work for everyone, however, and
some people form stones. If the
crystals remain tiny enough, they
will travel through the urinary tract
and pass out of the body in the
urine without even being noticed.
Kidney stones may contain
various combinations of
chemicals. The most common
type of stone contains calcium in
combination with either oxalate or phosphate. These chemicals are part
of a person's normal diet and make up important parts of the body,
such as bones and muscles.
A less common type of stone is caused by infection in the urinary tract.
This type of stone is called a struvite or infection stone. Much less
common are the uric acid stone and the rare cystine stone.
Urolithiasis is the medical term used to describe stones occurring in the
urinary tract. Other frequently used terms are urinary tract stone disease
and nephrolithiasis. Doctors also use terms that describe the location of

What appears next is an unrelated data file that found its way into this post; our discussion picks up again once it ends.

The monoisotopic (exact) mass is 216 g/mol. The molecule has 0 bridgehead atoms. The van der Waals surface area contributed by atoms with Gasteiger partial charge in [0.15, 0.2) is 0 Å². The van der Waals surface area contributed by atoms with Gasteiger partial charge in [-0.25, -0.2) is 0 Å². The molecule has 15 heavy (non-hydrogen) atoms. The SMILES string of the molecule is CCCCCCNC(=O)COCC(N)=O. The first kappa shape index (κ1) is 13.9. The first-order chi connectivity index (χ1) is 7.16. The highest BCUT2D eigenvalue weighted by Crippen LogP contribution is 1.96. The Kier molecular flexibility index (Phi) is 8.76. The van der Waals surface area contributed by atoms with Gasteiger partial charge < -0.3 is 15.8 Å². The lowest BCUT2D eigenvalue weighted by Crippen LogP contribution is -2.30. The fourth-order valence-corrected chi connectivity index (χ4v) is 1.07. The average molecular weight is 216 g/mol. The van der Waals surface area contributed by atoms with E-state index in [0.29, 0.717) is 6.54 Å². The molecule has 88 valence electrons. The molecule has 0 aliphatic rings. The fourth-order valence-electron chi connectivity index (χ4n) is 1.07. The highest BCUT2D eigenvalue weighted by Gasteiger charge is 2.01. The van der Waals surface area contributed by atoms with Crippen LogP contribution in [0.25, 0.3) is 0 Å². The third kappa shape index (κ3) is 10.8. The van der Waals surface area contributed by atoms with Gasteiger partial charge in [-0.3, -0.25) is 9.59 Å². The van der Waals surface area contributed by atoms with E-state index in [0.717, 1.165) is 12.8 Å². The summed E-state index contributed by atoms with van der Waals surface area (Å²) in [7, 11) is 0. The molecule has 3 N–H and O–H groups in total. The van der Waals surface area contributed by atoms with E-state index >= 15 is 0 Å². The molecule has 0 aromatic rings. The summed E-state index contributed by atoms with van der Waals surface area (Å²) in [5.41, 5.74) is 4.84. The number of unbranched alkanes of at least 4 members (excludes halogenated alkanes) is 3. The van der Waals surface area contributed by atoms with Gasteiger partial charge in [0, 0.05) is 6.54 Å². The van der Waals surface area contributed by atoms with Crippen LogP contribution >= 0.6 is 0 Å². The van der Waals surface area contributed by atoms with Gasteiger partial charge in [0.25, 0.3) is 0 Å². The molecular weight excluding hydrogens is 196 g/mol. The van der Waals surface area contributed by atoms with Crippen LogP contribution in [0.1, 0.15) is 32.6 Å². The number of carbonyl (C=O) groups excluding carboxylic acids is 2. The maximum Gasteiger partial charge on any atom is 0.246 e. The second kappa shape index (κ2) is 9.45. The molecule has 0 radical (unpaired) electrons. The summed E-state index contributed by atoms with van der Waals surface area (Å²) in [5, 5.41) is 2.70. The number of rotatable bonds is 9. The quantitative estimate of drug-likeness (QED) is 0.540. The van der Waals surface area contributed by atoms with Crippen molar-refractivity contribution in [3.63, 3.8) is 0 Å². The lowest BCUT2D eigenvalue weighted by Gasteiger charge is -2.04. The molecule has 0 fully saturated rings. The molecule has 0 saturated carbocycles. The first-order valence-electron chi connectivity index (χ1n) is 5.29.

the stone in the urinary tract. For example, a ureteral stone (or
ureterolithiasis) is a kidney stone found in the ureter. To keep things
simple, the term "kidney stones" is used throughout this e-text
Gallstones and kidney stones are not related. They form in different
areas of the body. If a person has a gallstone, he or she is not
necessarily more likely to develop kidney stones.
For some unknown reason, the number of persons in the United States
with kidney stones has been increasing over the past 20 years. White
people are more prone to kidney stones than are black people.
Although stones occur more frequently in men, the number of women
who get kidney stones has been increasing over the past 10 years,
causing the ratio to change. Kidney stones strike most people between
the ages of 20 and 40. Once a person gets more than one stone, he or
she is more likely to develop others.
Doctors do not always
know what causes a stone
to form. While certain
foods may promote stone
formation in people who
are susceptible, scientists